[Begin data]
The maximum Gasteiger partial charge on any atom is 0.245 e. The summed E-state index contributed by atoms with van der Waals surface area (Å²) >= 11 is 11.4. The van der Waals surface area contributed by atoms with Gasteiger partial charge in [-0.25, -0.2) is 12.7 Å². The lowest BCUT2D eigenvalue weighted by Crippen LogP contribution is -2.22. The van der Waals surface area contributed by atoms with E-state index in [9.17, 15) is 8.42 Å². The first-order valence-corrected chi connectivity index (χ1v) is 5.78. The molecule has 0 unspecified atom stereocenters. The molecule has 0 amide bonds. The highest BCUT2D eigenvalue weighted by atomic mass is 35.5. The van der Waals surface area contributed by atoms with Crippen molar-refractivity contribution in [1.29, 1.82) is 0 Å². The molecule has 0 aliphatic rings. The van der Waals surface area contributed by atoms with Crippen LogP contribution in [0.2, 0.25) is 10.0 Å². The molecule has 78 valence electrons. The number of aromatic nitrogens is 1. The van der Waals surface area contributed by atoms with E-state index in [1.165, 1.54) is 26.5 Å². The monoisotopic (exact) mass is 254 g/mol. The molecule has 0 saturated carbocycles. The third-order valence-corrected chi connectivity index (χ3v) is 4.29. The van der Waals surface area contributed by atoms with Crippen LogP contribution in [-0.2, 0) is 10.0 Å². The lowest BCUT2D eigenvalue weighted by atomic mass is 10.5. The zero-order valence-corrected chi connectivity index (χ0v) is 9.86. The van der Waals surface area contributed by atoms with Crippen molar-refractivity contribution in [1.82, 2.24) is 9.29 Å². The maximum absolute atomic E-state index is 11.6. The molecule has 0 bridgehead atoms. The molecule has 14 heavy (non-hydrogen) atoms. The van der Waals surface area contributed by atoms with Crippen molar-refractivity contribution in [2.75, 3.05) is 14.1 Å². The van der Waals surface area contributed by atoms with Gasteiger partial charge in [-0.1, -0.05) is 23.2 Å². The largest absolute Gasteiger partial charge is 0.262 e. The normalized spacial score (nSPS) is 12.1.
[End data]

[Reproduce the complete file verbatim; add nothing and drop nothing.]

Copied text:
The maximum Gasteiger partial charge on any atom is 0.245 e. The summed E-state index contributed by atoms with van der Waals surface area (Å²) >= 11 is 11.4. The van der Waals surface area contributed by atoms with Gasteiger partial charge in [-0.25, -0.2) is 12.7 Å². The lowest BCUT2D eigenvalue weighted by Crippen LogP contribution is -2.22. The van der Waals surface area contributed by atoms with E-state index in [9.17, 15) is 8.42 Å². The first-order valence-corrected chi connectivity index (χ1v) is 5.78. The molecule has 0 unspecified atom stereocenters. The molecule has 0 amide bonds. The highest BCUT2D eigenvalue weighted by atomic mass is 35.5. The van der Waals surface area contributed by atoms with Crippen molar-refractivity contribution in [1.29, 1.82) is 0 Å². The molecule has 0 aliphatic rings. The van der Waals surface area contributed by atoms with Crippen LogP contribution in [0.2, 0.25) is 10.0 Å². The molecule has 78 valence electrons. The number of aromatic nitrogens is 1. The van der Waals surface area contributed by atoms with E-state index in [1.165, 1.54) is 26.5 Å². The monoisotopic (exact) mass is 254 g/mol. The molecule has 0 saturated carbocycles. The third-order valence-corrected chi connectivity index (χ3v) is 4.29. The van der Waals surface area contributed by atoms with Crippen LogP contribution in [-0.2, 0) is 10.0 Å². The lowest BCUT2D eigenvalue weighted by atomic mass is 10.5. The zero-order valence-corrected chi connectivity index (χ0v) is 9.86. The van der Waals surface area contributed by atoms with Crippen molar-refractivity contribution in [1.82, 2.24) is 9.29 Å². The maximum absolute atomic E-state index is 11.6. The molecule has 0 bridgehead atoms. The molecule has 14 heavy (non-hydrogen) atoms. The van der Waals surface area contributed by atoms with Crippen molar-refractivity contribution in [2.75, 3.05) is 14.1 Å². The van der Waals surface area contributed by atoms with Gasteiger partial charge in [-0.1, -0.05) is 23.2 Å². The largest absolute Gasteiger partial charge is 0.262 e. The normalized spacial score (nSPS) is 12.1.